Technology is giving Africa the opportunity to compete on a global scale – alongside the most developed nations on earth, according to William Mzimba, Vodacom Business Chief Officer, who spoke at the Responsible Business Forum on Sustainable Development 2018.
The three-day event aims to bring regional leaders together to find a coherent approach to advancing and accelerating the rate of development, addressing inequalities, improving energy access and food security, and uncovering new ways to create fair and decent employment.
“Africa is no longer as prejudiced as it was before access to technology became democratised,” said Mzimba, speaking in a panel discussion. “Today, we have access to the same technology and tools that presidents of developed nations have, and through the Internet, we have similar information at our fingertips.”
Making technology inclusive
In Africa, however, affordability and accessibility challenge the “democratisation” of technology.
“We can’t talk about sustainable development when there are people who are not part of that development,” said Mzimba. “As Africans, we have the opportunity to leapfrog the developed world by leveraging technology, but we need it to be inclusive in order to be successful.”
Making technology accessible to everyone – especially the youth – will drive innovation on the continent, Mzimba added.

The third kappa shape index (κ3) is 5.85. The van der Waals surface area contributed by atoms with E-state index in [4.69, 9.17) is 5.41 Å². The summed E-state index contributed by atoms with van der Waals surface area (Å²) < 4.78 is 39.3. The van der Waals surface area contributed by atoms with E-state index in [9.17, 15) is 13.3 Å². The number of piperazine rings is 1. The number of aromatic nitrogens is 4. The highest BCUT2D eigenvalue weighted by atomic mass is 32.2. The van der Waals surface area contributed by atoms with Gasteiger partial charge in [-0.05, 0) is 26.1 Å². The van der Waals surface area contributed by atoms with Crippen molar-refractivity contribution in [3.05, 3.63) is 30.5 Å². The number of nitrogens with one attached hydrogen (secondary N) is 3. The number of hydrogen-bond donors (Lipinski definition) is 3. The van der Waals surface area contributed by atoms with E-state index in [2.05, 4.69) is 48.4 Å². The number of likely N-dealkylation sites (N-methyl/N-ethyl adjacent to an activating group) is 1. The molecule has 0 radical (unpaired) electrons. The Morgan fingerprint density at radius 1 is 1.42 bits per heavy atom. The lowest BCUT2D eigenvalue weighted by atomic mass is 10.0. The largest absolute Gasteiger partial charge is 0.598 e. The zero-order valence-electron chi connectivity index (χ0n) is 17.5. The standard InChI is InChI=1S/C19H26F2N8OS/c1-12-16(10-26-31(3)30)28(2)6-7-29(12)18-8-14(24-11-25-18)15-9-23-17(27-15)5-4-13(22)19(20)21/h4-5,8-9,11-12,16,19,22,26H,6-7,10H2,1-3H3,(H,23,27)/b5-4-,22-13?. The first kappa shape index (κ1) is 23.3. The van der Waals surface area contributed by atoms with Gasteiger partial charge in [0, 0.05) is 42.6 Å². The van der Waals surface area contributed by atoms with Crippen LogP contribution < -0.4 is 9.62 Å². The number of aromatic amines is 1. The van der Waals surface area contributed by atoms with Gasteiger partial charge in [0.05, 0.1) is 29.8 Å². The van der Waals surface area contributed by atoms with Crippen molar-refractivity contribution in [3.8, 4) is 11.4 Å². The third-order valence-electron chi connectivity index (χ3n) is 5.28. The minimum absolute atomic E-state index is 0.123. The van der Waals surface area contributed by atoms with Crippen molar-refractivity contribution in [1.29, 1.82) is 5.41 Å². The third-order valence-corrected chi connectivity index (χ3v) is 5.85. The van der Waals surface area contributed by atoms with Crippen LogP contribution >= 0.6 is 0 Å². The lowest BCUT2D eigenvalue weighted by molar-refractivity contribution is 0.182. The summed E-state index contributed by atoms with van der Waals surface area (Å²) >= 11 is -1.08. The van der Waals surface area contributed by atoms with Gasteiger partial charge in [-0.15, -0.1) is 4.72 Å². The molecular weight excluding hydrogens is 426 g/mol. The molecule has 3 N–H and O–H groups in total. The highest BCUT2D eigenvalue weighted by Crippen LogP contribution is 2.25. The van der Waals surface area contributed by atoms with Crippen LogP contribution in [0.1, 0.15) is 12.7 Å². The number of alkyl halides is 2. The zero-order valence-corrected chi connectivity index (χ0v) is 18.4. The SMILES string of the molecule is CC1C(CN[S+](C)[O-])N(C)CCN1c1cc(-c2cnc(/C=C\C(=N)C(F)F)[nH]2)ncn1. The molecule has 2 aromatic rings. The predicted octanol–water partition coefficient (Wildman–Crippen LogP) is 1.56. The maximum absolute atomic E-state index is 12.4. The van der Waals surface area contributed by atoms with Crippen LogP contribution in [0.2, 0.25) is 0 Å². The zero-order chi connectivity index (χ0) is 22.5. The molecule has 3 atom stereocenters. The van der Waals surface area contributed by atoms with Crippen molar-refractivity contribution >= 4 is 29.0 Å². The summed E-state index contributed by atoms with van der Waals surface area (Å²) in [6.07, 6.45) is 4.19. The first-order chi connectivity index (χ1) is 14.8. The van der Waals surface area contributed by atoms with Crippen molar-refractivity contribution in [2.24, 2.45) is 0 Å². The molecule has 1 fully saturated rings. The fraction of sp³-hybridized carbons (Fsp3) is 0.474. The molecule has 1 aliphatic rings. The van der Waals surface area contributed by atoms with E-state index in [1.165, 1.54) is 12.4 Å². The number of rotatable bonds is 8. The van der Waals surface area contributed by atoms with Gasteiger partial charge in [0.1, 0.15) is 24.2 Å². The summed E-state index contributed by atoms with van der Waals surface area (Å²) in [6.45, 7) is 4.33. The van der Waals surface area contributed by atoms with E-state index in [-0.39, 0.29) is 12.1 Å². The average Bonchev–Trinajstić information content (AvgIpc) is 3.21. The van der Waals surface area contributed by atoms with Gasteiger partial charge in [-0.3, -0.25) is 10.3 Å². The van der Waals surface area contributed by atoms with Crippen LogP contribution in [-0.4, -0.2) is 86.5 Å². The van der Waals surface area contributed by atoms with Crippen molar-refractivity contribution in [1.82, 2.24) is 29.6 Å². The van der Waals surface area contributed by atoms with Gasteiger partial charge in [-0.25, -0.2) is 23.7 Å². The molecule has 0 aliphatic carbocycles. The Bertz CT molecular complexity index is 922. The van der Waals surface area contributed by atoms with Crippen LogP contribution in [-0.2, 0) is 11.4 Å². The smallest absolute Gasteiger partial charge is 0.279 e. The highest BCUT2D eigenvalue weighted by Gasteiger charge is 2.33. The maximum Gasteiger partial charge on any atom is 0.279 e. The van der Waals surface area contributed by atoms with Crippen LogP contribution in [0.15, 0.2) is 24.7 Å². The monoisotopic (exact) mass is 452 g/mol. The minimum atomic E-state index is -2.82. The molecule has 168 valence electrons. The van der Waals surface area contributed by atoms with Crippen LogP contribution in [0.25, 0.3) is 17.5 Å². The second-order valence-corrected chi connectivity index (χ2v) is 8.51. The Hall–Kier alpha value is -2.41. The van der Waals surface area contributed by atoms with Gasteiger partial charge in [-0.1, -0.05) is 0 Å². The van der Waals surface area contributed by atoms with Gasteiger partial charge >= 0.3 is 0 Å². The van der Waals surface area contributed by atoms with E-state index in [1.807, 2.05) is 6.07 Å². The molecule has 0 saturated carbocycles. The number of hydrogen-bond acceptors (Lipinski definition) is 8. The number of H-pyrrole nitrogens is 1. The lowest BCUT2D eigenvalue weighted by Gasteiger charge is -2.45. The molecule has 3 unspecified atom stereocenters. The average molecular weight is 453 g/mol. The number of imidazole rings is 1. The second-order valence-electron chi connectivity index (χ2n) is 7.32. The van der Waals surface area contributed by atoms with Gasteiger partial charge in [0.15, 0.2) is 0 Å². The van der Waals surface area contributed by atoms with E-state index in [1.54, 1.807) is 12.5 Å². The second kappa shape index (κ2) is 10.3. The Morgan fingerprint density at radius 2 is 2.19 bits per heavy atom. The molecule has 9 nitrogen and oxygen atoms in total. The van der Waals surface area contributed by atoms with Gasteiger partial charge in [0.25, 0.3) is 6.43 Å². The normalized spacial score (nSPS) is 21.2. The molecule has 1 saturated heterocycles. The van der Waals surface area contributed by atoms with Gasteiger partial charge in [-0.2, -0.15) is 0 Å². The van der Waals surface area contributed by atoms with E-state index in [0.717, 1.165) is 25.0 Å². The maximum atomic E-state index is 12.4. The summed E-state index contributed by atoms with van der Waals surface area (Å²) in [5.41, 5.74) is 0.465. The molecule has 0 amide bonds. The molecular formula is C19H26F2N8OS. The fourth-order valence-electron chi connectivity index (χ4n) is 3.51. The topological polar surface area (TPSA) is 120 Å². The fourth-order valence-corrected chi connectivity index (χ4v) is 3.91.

“Within accessibility lies the power for people to access the information that can help them to develop products, services, and goods that we require,” he said. “Africans have the potential to out-innovate the world. We just need to put they tools they need into their hands.”
Collaboration is key
Addressing these challenges requires a collaborative effort between government and private sector, said Mzimba. “We need to come together and recognise that we are not going to be a winning nation if people don’t have access to the technologies that they need.”
Vodacom and other telecommunication companies have gone a long way to making devices more affordable and towards ensuring that connectivity is widespread and available.
“However, we also need to get the people that manufacture the technology to make it accessible in terms of lowering the cost and the barrier to accessing new technology,” said Mzimba. “And we need to get the youth interested in technology by introducing it to young people in schools and getting them to appreciate what they’re able to do with it.”
He added that, while the tools exist, drive and initiative are essential to ensuring that Africa participates in innovation. “Government, private sector, and the youth need to collaborate and recognise that we have the power to innovate and take on our own challenges,” said Mzimba. “We don’t need to rely on anyone else to solve our issues for us.”
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This article was published in partnership with Vodacom.